specialized skills for managing highly capital-intensive industrial
Realizing the growing gap between demand and supply
of professional managers the government allowed establishment of
'Business Schools' in the private sector. The establishment of these
schools in such a large number provided an opportunity to a large
number of students to get admissions and also get a degree. However,
the disparity in quality of graduates started emerging very shortly.
This could only be attributed to two key factors: 1) acute shortage of
quality teaching staff and 2) following a curriculum that does not
meet the requirement of trade and industry. The owners/promoters of
these schools may have minted tons of money but the biggest losers
were the graduates from these schools. This forced the government to
intervene and the situation started improving. It is also evident that
while some of these schools have managed to create a niche market for
their graduates others are still struggling.
The performance of business schools can be gauged
on two parameters: 1) the salary offered to its fresh graduates and 2)
the respect they enjoy in the corporate sector. While most of the
schools follow similar, if not identical, curriculum, some also offer
specialized or tailor-made programs. By doing so, they have succeeded
in creating a niche market, which seems to be proliferating with the
passage of time. It is also believed that the prospective employers
have played a key role in the development of course outline and also
by arranging appropriate instructors.
It is believed that the quality of graduates is not
a key factor for ensuring timely employment for the outgoing
graduates. The good institutions follow multi-tier strategy, which
include closer interaction with the prospective employers, internship
programs, arrangements of seminars and conferences on contemporary
issues and above all a very proactive 'Placement Office'. Some of them
also have leading businessmen on their Board of Governors. To further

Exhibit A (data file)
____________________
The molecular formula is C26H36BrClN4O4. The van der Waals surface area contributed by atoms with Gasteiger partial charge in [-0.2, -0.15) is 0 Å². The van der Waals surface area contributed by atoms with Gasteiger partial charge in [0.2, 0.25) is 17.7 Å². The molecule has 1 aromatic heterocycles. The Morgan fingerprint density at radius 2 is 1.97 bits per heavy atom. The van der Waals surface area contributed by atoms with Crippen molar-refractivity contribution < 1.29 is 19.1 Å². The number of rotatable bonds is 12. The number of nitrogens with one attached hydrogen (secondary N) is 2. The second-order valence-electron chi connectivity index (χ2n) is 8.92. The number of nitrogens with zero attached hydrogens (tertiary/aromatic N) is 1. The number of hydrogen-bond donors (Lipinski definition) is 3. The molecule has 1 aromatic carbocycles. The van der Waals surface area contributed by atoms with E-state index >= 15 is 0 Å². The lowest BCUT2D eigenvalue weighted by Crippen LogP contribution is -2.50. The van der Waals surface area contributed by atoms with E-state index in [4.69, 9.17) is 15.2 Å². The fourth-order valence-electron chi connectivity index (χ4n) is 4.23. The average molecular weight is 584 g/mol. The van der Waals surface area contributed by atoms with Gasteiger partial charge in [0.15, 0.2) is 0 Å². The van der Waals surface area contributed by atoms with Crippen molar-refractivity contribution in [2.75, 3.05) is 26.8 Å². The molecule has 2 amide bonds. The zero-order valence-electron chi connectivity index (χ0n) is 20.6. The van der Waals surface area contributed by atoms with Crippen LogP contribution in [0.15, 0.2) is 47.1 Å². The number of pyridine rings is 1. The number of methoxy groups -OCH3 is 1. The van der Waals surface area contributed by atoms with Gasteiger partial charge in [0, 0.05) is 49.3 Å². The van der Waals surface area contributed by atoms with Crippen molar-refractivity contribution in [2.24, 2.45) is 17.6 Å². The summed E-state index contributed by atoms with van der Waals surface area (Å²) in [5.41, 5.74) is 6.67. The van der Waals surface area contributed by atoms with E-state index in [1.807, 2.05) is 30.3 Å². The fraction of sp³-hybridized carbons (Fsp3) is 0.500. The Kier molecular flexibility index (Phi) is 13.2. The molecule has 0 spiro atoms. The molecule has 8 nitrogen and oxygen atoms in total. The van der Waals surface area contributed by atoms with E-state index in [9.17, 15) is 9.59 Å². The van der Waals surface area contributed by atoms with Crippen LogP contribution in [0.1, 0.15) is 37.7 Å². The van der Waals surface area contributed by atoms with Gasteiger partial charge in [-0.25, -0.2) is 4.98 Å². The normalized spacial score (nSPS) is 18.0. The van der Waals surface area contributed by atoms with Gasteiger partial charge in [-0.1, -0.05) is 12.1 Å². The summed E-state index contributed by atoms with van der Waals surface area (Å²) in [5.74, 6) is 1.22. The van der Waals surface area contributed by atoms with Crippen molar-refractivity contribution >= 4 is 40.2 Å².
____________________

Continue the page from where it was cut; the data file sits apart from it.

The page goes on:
cement the relationship with the prospective employers they also
invite guest speakers from the corporate sector. The regular
interaction of students with the prospective employers bears fruit.
The graduates from such schools are often picked up by the employers
even before they get the formal degree. The interaction with business
community also helps in further improving the curriculum to suit the
needs of corporate sector.
The interaction of students, faculty and management
of these schools with employers also helps in making necessary changes
in the curriculum and teaching methodology. The first business school,
Institute of Business Administration, was established in Pakistan in
fifties through grant and support of USAID. Therefore, its curriculum
was also picked up from the leading American universities. It is
noticed that some of the newer institutes have committed the mistake
of adopting decades old curriculum. As against this the enterprising
institutions followed the same architecture but introduced disciplines
which meet the contemporary demand.
Reportedly there has often been conflicts among the
Saiths, the older breed of managers and the young professional
managers. According to a senior professional manager, "This is
not extraordinary or new. I faced the same attitude when I started my
career. Somehow the other owners do not wish to share their powers
with their employees, be it a proprietorship or a public limited
company. It is another thing that at times the owner has to depend on
the skills of an employee. It has been always at the back of their
minds that decision making is their sole prerogative. The positive
change is that with the involvement of younger generation the level of
resistance has come down. However, involvement in day-to-day
management still continues. Unless there is complete segregation of
ownership and management, one should not expect the professional